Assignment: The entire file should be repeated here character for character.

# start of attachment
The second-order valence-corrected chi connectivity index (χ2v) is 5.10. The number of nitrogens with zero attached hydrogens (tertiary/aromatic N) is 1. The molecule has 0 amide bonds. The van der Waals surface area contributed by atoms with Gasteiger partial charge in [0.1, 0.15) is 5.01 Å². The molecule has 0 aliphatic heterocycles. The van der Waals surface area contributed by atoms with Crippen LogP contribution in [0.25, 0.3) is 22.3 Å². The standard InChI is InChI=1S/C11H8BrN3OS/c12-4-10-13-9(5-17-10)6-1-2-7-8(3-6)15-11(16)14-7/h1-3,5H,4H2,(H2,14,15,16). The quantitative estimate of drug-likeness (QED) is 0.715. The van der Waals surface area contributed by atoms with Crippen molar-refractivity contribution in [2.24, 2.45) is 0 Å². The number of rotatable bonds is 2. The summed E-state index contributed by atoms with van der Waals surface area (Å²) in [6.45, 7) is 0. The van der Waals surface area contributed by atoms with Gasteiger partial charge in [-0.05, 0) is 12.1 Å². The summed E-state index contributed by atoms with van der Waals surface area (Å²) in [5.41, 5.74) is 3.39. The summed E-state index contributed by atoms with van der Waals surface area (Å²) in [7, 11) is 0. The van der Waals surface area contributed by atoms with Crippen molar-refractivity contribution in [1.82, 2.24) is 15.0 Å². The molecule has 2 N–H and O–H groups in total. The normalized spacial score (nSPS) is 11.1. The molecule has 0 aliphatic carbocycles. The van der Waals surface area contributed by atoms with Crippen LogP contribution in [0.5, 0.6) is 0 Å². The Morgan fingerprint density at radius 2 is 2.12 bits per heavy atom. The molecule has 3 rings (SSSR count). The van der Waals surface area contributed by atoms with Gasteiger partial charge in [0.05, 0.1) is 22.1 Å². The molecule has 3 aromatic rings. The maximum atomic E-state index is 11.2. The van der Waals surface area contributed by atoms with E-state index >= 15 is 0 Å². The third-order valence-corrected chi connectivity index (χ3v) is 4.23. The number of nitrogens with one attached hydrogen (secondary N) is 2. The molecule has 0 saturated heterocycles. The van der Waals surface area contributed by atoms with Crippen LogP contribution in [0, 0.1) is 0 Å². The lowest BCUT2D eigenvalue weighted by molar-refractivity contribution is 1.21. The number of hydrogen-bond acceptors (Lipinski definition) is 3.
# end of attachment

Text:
The second-order valence-corrected chi connectivity index (χ2v) is 5.10. The number of nitrogens with zero attached hydrogens (tertiary/aromatic N) is 1. The molecule has 0 amide bonds. The van der Waals surface area contributed by atoms with Gasteiger partial charge in [0.1, 0.15) is 5.01 Å². The molecule has 0 aliphatic heterocycles. The van der Waals surface area contributed by atoms with Crippen LogP contribution in [0.25, 0.3) is 22.3 Å². The standard InChI is InChI=1S/C11H8BrN3OS/c12-4-10-13-9(5-17-10)6-1-2-7-8(3-6)15-11(16)14-7/h1-3,5H,4H2,(H2,14,15,16). The quantitative estimate of drug-likeness (QED) is 0.715. The van der Waals surface area contributed by atoms with Crippen molar-refractivity contribution in [2.24, 2.45) is 0 Å². The number of rotatable bonds is 2. The summed E-state index contributed by atoms with van der Waals surface area (Å²) in [6.45, 7) is 0. The van der Waals surface area contributed by atoms with Gasteiger partial charge in [-0.05, 0) is 12.1 Å². The summed E-state index contributed by atoms with van der Waals surface area (Å²) in [5.41, 5.74) is 3.39. The summed E-state index contributed by atoms with van der Waals surface area (Å²) in [7, 11) is 0. The van der Waals surface area contributed by atoms with Crippen molar-refractivity contribution in [1.82, 2.24) is 15.0 Å². The molecule has 2 N–H and O–H groups in total. The normalized spacial score (nSPS) is 11.1. The molecule has 0 aliphatic carbocycles. The van der Waals surface area contributed by atoms with Crippen LogP contribution in [0.5, 0.6) is 0 Å². The Morgan fingerprint density at radius 2 is 2.12 bits per heavy atom. The molecule has 3 rings (SSSR count). The van der Waals surface area contributed by atoms with Gasteiger partial charge in [0.05, 0.1) is 22.1 Å². The molecule has 3 aromatic rings. The maximum atomic E-state index is 11.2. The van der Waals surface area contributed by atoms with E-state index >= 15 is 0 Å². The third-order valence-corrected chi connectivity index (χ3v) is 4.23. The number of nitrogens with one attached hydrogen (secondary N) is 2. The molecule has 0 saturated heterocycles. The van der Waals surface area contributed by atoms with Crippen LogP contribution in [0, 0.1) is 0 Å². The lowest BCUT2D eigenvalue weighted by molar-refractivity contribution is 1.21. The number of hydrogen-bond acceptors (Lipinski definition) is 3.